To the cynical, such ‘celebrity activism’ of either returning awards or speaking out on political issues at award platforms seems like a ‘fad’, a ‘photo op’ to gain more mileage with the audience and fans. When privileged men and women make political statements, speak about poverty, gay rights, sexual harassment, prima facie at least it seems rather hollow. Some celebrities think so as well. According to actor Mark Wahlberg celebrities live in a ‘bubble’ and are incapable of understanding the problems of man on the street and hence should avoid voicing their views. Some artists like Quentin Tarantino are afraid of making ‘politically incorrect’ statements while speaking out. Elvis Presley too once said ‘I want to remain ‘apolitical,’ because I don’t think it’s right for me to use my celebrity and fame to persuade other people to think like me’.
I would like to disagree. I feel that it would be really great if our celebrities take a stand and voice their opinion. ‘Change’ needs brand ambassadors and celebrities are the ones most accomplished for the job as they have both the ‘platform’ and the ‘panache’ to influence public opinion and effect change. And we all know what a mighty force public opinion can be!
Celebrities that speak out need to be appreciated and encouraged as they do so at great risk to their careers, for it could be that their opinion may not go well with their fans. During Barbara Streisand’s tour in Chicago, someone in the audience screamed out, “Shut up and sing” implying that celebrities should “stick to their job” instead of discussing politics. It is to be noted that one’s job is only a facet and does not make up one’s total identity. Ordinary people with jobs post their thoughts on social media; the same position should hold good for actors/artists as well. Celebrities are not puppets for people to control as it pleases them but citizens with a right to voice out their opinions.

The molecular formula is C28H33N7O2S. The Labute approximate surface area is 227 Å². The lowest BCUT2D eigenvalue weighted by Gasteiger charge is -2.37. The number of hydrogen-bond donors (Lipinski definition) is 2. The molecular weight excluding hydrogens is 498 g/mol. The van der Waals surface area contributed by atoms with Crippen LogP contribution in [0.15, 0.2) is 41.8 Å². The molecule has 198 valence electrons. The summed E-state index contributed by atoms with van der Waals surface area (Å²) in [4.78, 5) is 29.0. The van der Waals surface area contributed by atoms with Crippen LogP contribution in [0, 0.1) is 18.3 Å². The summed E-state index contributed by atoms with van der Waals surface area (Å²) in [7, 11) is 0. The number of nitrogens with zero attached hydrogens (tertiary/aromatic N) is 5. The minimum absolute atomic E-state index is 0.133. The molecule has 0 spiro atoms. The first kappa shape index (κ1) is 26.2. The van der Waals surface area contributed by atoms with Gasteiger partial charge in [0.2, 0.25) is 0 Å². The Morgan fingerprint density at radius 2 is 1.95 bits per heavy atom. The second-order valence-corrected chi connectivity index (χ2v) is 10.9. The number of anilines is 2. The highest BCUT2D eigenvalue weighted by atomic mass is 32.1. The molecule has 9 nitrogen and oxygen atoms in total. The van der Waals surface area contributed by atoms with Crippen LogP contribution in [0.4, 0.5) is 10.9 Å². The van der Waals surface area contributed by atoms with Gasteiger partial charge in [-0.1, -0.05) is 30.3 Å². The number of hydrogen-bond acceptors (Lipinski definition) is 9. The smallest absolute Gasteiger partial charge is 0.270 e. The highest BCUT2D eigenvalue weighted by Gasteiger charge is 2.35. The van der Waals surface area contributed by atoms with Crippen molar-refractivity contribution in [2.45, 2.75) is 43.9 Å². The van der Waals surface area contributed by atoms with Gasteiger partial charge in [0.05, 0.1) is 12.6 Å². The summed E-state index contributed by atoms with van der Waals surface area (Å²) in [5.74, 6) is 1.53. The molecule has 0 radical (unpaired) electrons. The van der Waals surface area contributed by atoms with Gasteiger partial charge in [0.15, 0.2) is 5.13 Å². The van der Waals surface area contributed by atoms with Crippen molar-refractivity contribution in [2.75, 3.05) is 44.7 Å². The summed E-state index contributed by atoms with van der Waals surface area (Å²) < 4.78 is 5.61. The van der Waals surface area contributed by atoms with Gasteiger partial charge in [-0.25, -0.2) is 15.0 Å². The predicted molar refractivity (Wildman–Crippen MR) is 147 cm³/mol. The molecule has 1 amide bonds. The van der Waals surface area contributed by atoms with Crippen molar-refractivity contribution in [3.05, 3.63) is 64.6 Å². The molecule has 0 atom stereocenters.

The argument that ‘ award ceremonies’ are not the right ‘platform’ to voice out opinions is true to a certain extent as people pay money to come to such concerts/shows etc. However putting restrictions on speech under the guise of ‘platform abuse’ is not acceptable as well. Speaking out on political issues, human rights need not be restricted to political rallies, newspapers or ‘Twitter’ alone. Politics is not for the politicians alone, it’s desirable that each of us is aware and involved. Moreover it is the ‘voice’ and not the ‘platform’ that is of importance when projecting an opinion. The only thing to be kept in mind is that when voicing one’s opinion care should be taken not to silence the ones in disagreement with that opinion.
However all said and done, no one should be ‘pressured’ into taking a stand. Not everyone is comfortable with speaking out and that does not make him/her a lesser person in any manner. Actress, Dolly Parton justified her point of view on taking a stand saying “I’m more patriotic than political.”
True. We are all called to ‘be better’ but it’s also okay just to ‘be’…